Robert Szustakowski, The Lotis Engineering Group, PC
In August 2016, Governor Cuomo signed legislation that required all public schools to test EVERY water outlet in their schools for lead. The New York State Department of Health (NYSDOH) soon followed with emergency regulations that required the testing to be completed by October 31, 2016, with results to be provided to both their local community and the NYSDOH shortly thereafter. Any outlet with lead concentrations above state standards (15 parts per billion, ppb) must be addressed.
As most know, lead is toxic and is especially harmful to children; it has been shown to result in lower IQs. In New York State, and likely most states, young children are regularly tested for lead in their blood and elevated levels reported to the local DOH. The DOH then completes an assessment on the possible sources, including the child’s home and anywhere else children spend significant time.
Likely not unrelated to the disaster in Flint, Michigan, numerous states have realized that the potential exists that school aged children are exposed to lead within the drinking (and cooking) water at their local school. New York was the first state to take the step to require testing of ALL facilities, although several other states are now doing some localized sampling.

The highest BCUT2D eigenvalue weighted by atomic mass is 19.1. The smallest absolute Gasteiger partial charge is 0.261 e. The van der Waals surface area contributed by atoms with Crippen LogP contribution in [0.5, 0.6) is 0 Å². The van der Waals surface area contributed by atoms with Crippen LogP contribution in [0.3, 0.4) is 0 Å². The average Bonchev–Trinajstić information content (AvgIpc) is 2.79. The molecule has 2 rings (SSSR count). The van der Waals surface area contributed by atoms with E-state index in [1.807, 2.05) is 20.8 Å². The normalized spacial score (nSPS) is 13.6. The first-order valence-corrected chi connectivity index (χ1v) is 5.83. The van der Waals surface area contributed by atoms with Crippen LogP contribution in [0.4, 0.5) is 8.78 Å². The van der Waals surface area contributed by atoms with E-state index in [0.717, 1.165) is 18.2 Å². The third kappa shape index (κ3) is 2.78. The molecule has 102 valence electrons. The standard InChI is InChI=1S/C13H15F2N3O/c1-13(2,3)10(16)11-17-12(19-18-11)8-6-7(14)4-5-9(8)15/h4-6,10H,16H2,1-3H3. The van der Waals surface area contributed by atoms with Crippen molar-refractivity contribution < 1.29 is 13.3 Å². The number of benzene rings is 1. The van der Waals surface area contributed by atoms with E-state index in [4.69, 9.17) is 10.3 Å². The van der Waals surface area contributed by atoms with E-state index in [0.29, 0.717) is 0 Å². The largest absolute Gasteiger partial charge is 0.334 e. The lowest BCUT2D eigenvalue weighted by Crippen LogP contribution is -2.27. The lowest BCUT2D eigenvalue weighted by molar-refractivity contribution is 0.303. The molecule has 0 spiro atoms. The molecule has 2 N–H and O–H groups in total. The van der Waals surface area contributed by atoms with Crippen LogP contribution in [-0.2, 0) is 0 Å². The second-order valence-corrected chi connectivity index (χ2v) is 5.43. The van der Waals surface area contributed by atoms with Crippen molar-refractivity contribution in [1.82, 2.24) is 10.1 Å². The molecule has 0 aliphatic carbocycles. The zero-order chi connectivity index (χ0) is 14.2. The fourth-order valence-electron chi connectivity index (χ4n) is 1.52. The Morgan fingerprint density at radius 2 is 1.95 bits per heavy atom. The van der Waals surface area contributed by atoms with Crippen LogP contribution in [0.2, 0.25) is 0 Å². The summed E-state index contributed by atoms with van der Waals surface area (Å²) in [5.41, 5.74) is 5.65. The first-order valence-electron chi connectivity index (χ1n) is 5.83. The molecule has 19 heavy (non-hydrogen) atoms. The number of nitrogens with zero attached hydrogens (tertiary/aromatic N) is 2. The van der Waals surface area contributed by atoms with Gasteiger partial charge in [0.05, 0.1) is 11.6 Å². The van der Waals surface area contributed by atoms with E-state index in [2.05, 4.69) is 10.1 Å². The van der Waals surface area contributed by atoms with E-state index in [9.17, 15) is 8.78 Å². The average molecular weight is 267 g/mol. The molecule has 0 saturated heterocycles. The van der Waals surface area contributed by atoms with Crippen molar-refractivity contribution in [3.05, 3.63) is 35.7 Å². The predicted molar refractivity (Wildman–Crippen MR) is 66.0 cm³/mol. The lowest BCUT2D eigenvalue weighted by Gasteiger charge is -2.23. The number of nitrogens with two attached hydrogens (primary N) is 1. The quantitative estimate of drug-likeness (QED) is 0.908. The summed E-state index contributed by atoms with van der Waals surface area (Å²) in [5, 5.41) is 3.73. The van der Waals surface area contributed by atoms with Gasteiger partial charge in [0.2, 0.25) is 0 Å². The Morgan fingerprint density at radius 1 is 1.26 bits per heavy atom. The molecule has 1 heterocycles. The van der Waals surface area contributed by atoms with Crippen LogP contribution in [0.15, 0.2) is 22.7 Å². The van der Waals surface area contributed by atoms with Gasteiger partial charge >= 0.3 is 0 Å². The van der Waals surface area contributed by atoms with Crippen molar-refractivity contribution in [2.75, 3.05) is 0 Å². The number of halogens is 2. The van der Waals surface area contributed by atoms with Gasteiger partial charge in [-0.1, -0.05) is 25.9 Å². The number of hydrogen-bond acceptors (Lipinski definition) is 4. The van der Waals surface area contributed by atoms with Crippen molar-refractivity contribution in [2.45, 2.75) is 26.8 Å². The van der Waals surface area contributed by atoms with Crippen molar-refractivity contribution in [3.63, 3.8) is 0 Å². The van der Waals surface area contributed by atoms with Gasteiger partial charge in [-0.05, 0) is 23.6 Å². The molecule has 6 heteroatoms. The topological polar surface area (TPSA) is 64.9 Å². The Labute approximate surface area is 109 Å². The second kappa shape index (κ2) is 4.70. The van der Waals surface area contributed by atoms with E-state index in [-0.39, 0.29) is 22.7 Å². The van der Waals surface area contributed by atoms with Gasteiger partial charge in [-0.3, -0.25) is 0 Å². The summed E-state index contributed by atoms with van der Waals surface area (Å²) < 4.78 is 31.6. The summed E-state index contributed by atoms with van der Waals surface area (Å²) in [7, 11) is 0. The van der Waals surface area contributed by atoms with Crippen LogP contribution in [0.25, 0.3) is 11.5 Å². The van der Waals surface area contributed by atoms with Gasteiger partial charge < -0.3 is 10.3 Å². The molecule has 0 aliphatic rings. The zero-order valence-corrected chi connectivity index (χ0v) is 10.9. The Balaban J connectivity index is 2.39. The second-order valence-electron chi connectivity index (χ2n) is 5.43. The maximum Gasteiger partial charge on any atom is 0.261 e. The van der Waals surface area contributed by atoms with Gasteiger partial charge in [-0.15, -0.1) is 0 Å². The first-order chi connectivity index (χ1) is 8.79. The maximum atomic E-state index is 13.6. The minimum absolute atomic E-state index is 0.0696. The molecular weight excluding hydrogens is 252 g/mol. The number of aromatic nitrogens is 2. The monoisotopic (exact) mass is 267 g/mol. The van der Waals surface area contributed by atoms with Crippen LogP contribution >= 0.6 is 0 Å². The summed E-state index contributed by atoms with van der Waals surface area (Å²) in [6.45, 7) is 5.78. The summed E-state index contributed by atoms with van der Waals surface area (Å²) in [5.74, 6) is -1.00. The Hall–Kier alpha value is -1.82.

While there is no need to go into the details of the testing methods, a few things have become obvious. First, no one was ready for this requirement. The DOH notified the schools in late August, requesting that the results be completed by October 31. That’s only 60 days to sample 2,935 separate schools, or some 262,259 outlets (based on the NYSDOH website as of February 14, 2017). Per that same website, some three and one-half months after the due date, all of the data has yet to be collected (or at least posted).